Pay special attention to follow-up with field-based project staff: It’s important to recognize that staff based in field locations or separate project offices may feel particularly isolated or experience even greater dips in morale as the project end-date approaches and staff depart the project. Ensure that project and country program leaders visit field/project offices more frequently during the project period (consider setting up a visit to the field office by HR staff). Where possible, facilitate visits to the main office for field-based staff separating from CRS, so they can finalize HR processes in and say their goodbyes to colleagues in the main office.

    1. The PM/CoP actively manages the staffing budget throughout closeout, adjusting it based on staffing changes, and informing finance staff of budgetary impacts of staffing changes.

    For staff transitioning to new roles/projects within CRS

    1. Once a staff member has applied for and been offered a new position, the HoP and PM/CoP work with the employee and the person’s new supervisor to determine an appropriate transition date for the employee, ideally not before the current project ends.
    2. The HoP and HR assist the employee to follow appropriate HR policies for position transfers (as applicable, reference POL-HRD-INT-0019: Position transfers).

    For staff separating from CRS

    1. For staff whose employment with CRS will end with the project, HR staff with support from the HoOps reviews local law and the CRS country program personnel manual to ensure compliance with local practices and to protect the agency from future liability. Keep the following points in mind:
    • Pay special attention to requirements around providing advance notice of termination.
    • For international staff, consult the CRS Personnel Policy Manual regarding termination (see CRS Resignation/Termination policy).
    • If the project includes different types of staff contracts (long-term, short-term, etc), make sure to follow the appropriate termination process for each type of contract.
    • If the project is closing earlier than planned, work with HoOps and legal counsel to determine how to do so without incurring legal liabilities.
    1. The HR staff reviews local project staff’s accrued unused vacation and prepares a summary of the total unused days for each employee. Using this information and international staff leave balance information as needed, the PM/CoP works with all project team members to develop a schedule for employees to take accrued unused vacation days prior to separation, if feasible and appropriate.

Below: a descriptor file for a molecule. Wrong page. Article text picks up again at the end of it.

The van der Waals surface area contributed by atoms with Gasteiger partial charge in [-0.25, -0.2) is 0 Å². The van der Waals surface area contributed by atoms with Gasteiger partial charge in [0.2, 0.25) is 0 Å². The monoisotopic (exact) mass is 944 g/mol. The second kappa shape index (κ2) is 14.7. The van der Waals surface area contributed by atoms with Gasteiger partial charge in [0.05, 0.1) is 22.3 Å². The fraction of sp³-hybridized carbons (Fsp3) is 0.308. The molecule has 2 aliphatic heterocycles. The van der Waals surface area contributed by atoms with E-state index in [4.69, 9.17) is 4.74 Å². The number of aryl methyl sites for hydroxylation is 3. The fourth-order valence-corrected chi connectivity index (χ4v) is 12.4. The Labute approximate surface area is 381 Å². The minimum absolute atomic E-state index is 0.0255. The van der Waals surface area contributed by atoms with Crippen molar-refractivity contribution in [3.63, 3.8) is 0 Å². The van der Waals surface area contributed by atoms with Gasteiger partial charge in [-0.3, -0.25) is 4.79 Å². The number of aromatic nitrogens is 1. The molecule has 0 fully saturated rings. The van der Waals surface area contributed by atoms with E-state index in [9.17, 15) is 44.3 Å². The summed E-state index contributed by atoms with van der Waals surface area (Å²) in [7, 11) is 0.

• Work with the project team to arrange adequate coverage of project team members’ responsibilities, especially if multiple staff need to take accrued leave.
    • If payment for unused vacation days is available, the PM/CoP and HR should discuss that option with staff (and factor this into close-out cash forecasts).
    1. The HR staff prepares the paperwork for severance (e.g. notice of termination/order for termination, certificate of service/labor book, financial and benefits disclaimer forms, etc.).
    • Arrange for local counsel review of termination documents.
    • Review all personnel files and ensure all documents are on file as required for retention per local law.

    Planning for mass separation: For projects with large numbers of staff, close collaboration and planning between the PM/CoP and HR is particularly important to facilitate what can be a time consuming, emotional process of mass separation. Streamline the process so that, for example, HR determines vacation leave balances for all staff simultaneously. This will save time while also ensuring that all staff issues are handled in the same way, at the same time to the extent possible. It should be noted that there may be a few different types of contracts in use (e.g. defined and indefinite contracts). If so, ensure that they are handled in a balanced and coordinated fashion.

    1. The HR staff prepares a list of job search resources available in the country (job search consultancies, job fairs, job search websites) and shares with staff.
    • Consider organizing a workshop to help staff create CVs and prepare for interviews.
    • Consider other staff transition support options such as job referrals, etc.
    1. The HR staff retains the relevant records for each separating staff, in compliance with CRS policy and local labor law, and removes staff from relevant CRS databases (e.g., the National Employee Database (NED)).
  • Partnership
    • Accompany partners as they develop and implement their own staffing close-out plans. See Standard 17, key action 4 for more detailed guidance on supporting partners with HR close-out.
    • Keep partners informed of changes in CRS’ project staffing. For example, if a position that works closely with a partner is scheduled to be phased out before the end of the project, or if a CRS project staff transitions or separates earlier than planned, make sure to update the partner and clarify who is covering the former project staff member’s responsibilities.
  • When CRS is a sub-recipient
    • When CRS is a sub-recipient, review the sub-recipient agreement carefully and ensure any staff retention strategies are consistent with agreement terms.
  • Emergency projects
    • Communication around staffing issues is even more important in an emergency, particularly for large projects with many staff members, some of whom may not have had much work experience prior to working on the emergency project. For example, when emergencies occur in remote areas, project staffing may include individuals for whom the project may be their first formal job – and one on which their extended family is dependent. Pay special attention to explaining separation procedures and conditions to in such cases.
    • Close communication between the PM/CoP and HR staff is even more important in emergency projects, as emergency project timelines for close-out can change quickly and unexpectedly. For example, while it’s not a common scenario, donors who have not fully obligated approved emergency project funding may ultimately be unable meet the full funding commitment, which can lead to CRS ending emergency project activities earlier than planned.
    • Rigorous management of staff contracts is even more critical in emergencies.